I think that the distinction between opera buffa and opéra comique - whose great exponent was Berlioz’s peer, Jacques Offenbach – is that the former finds its comedy within society, so this leads to questioning and ridiculing the authority of ideas or social institutions, whilst the latter finds its humour in situations. It would be right to see Beatrice et Benedict as unique in French musical composition as the model for it (the foundation being the point reached in this first act, that sets in motion the rest of the story) is Italian opera buffa. However there is one exception to the format of buffa and that is that Beatrice et Benedict has spoken dialogue between the airs and musical pieces. Opera buffa use recitatives, usually with keyboard support. Opéra comique uses spoken dialogue, but the fact that much of the spoken dialogue in this opera is taken from Shakespeare, then the effect of the words might well be weakened with musical support.
The introduction of the character of Somarone was a stroke of genius for Berlioz. Here we see the decisive authority, the composer, being shown in a humorous light. Played to the ultimate of self-deprecation, by the excellent Donald Maxwell, wearing a wig very much in the hairstyle of the Berlioz, Somarone rehearses his anthem for the wedding of Claudio and Héro. The chorus are a shambles and sing out of tune (some might think Berlioz foresaw Schönberg’s music and was a 50 years ahead of his time). Wagner was to use a similar device in his opera Die Meistersinger von Nürnberg, having Beckmesser sing the Prize song out-of-tune.
If any member of the cast deserves special mention it has to be Maxwell. Not only are his acting and singing skills called upon for this role but also his comic timing. As Somarone he delivers some of the most hilarious moments in opera: joking how as a tenor he could make more money as an insurance salesman or his digs at the music of Phillip Glass in the opening of Act 2.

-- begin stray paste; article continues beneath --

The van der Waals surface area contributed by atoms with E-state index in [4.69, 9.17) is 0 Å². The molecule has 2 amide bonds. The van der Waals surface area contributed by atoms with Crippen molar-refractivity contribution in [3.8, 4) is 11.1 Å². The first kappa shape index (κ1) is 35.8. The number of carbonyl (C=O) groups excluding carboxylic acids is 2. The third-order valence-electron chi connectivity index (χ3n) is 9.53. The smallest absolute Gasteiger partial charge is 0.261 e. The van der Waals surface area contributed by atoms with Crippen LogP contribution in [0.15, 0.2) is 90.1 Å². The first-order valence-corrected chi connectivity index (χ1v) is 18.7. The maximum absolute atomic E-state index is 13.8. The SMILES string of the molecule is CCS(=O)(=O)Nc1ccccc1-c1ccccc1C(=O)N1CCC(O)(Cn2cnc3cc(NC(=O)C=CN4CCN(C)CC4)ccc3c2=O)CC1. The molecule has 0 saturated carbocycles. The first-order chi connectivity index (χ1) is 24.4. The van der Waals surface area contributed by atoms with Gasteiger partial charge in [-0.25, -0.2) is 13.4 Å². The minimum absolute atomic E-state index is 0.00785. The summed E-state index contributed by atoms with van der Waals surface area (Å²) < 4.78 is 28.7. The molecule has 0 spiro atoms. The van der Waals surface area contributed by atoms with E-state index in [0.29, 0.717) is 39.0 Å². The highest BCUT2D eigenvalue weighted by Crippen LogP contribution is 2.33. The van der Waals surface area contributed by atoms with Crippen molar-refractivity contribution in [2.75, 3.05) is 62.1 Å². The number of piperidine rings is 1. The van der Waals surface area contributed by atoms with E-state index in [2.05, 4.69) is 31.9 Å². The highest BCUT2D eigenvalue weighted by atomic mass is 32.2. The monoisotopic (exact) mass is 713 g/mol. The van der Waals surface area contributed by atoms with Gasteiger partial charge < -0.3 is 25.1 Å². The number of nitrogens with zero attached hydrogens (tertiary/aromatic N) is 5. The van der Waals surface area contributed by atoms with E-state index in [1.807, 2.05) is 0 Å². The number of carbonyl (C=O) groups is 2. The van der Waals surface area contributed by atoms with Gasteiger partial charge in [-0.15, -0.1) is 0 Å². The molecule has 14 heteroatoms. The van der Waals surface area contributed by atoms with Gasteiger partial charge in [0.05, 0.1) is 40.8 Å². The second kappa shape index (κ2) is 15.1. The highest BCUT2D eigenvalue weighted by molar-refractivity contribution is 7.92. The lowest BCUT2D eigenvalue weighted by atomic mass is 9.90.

The second act deals with events leading up to the weddings, because, after some arguing Beatrice and Benedict sign a marriage contract after Claudio and Héro are wed. The curtain falls as Beatrice and Benedict agree a truce – until tomorrow.
It is not often that one experience a Berlioz opera outside of London and all credit to WNO for reviving this 1994 production. As with the best opera buffa, this one is full of hilarity and tenderness. Laura Mitchell’s (as Héro) and Anne Burford (as Ursula)delivered a most beautiful rendition of the nocturne, that must rank as some of the most exquisite music Berlioz ever composed. And if that wasn’t enough there is the equally stunning aria sung by Sara Fulgoni (as Beatrice). Unlike the Italian composers, Berlioz did not deem it necessary to compose any major aria for the tenor, but Robin Tritschler is still a major presence on the stage and is also adept when performing comic roles.
Everything about this production of Beatrice et Benedict is a pure delight. For those not familiar with the music of Berlioz it is a great introduction. Although this is a more lighter composition than his other works, it is a Berlioz composition nonetheless.
This Spring season tour :
Birmingham Hippodrome 8-10 March